TRIPOLI (Reuters) - Libya’s National Transitional Council (NTC) named a new government Tuesday with a line-up that dropped several seasoned officials in favor of appointees who will soothe rivalries between regional factions.
On a visit to Tripoli, the International Criminal Court’s chief prosecutor conceded that the captured son of Muammar Gaddafi, Saif al-Islam, may be tried in Libya rather than in The Hague, meaning he faces the death penalty if convicted.
The NTC faced the tricky task of forming a government which would reconcile regional and ideological interests whose rivalry threatens to upset the country’s fragile stability, three months after the end of Gaddafi’s 42-year rule.
“All of Libya is represented,” Prime Minister Abdurrahim El-Keib told a news conference as he unveiled the line-up. “It is hard to say that any area is not represented.”
Western countries, which backed the revolt against Gaddafi and have a big stake in seeing his replacements succeed, welcomed the new government, saying it would guide the oil exporting country toward democracy.
The NTC’s choices to fill ministerial posts appeared to have put regional affiliation ahead of experience or a track record.
Foreign diplomats had been expecting the foreign minister’s job to go to Libya’s deputy envoy to the United Nations, Ibrahim Dabbashi.
A respected diplomat, he had rallied other Libyan officials to turn against Gaddafi soon after the revolt erupted against his rule.
Instead, the job was given to Ashour Bin Hayal, a little-known diplomat from the eastern city of Derna, a long-standing anti-Gaddafi stronghold.
“Until the prime minister made his announcement, every diplomat in Tripoli was expecting Dabbashi as foreign minister. It’s a big surprise,” said one diplomat. “We don’t know him (Bin Hayal) at all. We are trying to find out where he is.”
Ali Tarhouni, a U.S. academic who returned from exile to manage the oil and finance portfolios in the rebellion against Gaddafi, had no role in the new government.
Hassan Ziglam, an oil industry executive, was named as finance minister, and Abdulrahman Ben Yezza, a former executive with Italian oil major ENI, was made oil minister.
The new cabinet will include as defense minister Osama Al-Juwali, commander of the military council in the town of Zintan.
Juwali appeared to have staked his claim to the job after his forces captured Saif al-Islam at the weekend and flew him to their hometown, instead of transferring him to the capital.
A spokeswoman for the European Union’s foreign policy chief, Catherine Ashton, said after the Cabinet was named that the EU was “confident that the interim leadership now in place will enable the country to embark on the political transition ahead.”
In a symbolic step for Libya, a deeply conservative Muslim society, the cabinet included two women, heading the ministries of health and social affairs. El-Keib said those appointments showed women enjoyed more equality than ever before.
Absent from any strategic jobs in the government were the Islamists who were persecuted under Gaddafi but have been gaining in power since his downfall. Their rise has worried secularist Libyans, and some neighboring countries.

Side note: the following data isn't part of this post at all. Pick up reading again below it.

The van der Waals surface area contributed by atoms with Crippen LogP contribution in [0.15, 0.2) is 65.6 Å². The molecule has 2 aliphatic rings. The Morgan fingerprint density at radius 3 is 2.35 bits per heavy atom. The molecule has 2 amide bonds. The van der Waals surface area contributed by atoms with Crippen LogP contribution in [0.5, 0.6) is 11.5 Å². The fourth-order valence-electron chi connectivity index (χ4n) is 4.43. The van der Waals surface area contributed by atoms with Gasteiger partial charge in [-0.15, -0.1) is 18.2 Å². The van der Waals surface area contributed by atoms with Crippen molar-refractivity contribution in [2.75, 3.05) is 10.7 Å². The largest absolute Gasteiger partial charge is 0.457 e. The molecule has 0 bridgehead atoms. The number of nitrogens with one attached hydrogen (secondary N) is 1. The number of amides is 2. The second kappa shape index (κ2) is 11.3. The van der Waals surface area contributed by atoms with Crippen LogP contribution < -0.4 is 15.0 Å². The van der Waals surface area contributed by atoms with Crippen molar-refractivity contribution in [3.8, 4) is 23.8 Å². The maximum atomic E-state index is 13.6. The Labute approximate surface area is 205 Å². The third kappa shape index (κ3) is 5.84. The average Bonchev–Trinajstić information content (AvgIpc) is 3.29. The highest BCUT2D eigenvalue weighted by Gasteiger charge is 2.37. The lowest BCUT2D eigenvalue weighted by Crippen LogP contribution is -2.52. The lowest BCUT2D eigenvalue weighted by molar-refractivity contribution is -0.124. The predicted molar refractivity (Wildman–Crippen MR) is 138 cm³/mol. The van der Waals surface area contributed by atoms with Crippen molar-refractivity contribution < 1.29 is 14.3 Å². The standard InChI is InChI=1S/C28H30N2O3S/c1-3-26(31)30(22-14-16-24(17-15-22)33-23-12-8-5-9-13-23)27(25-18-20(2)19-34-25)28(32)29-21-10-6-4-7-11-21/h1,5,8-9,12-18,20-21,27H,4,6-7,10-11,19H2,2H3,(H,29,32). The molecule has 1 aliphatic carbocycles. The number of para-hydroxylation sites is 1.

A month after Muammar Gaddafi was captured and killed, Libya is wrestling with the task of building new institutions out of the wreckage of his one-man rule, when corruption was rampant and state institutions were left to decay.
Saif al-Islam Gaddafi, the last of the former Libyan leader’s sons whose whereabouts were still unknown, was captured Saturday in an ambush deep in the Sahara desert.
An NTC official called his arrest “the last chapter in the Libyan drama.”
The Hague-based ICC has indicted Saif al-Islam for crimes against humanity, but chief prosecutor Luis Moreno-Ocampo said on a visit to Tripoli that Saif al-Islam could be tried inside Libya as long as the trial complies with ICC standards.
“Saif is captured so we are here to ensure cooperation. Now in May, we requested an arrest warrant because Libyans could not do justice in Libya. Now as Libyans are decided to do justice, they could do justice and we’ll help them to do it, so that is the system,” he told reporters on his arrival in Tripoli.
“Our International Criminal Court acts when the national system cannot act. They have decided to do it and that is why we are here to learn and to understand what they are doing and to cooperate.”
Libyan officials have promised a fair trial but the country still has the death penalty on its books, whereas the severest punishment the ICC can impose is life imprisonment.
“The law says the primacy is for the national system. If they prosecute the case here, we will discuss with them how to inform the judges and they can do it. But our judges have to be involved,” said Moreno-Ocampo.
An official in Zintan told Reuters steps were already underway for Saif al-Islam’s prosecution. “A Libyan prosecutor met with Saif (on Monday) to conduct a preliminary investigation,” said Ahmed Ammar.
Additional reporting by Marie-Louise Gumuchian in Tripoli, Alastair Macdonald in Cairo, and Oliver Holmes in Zintan; Writing by Christian Lowe; Editing by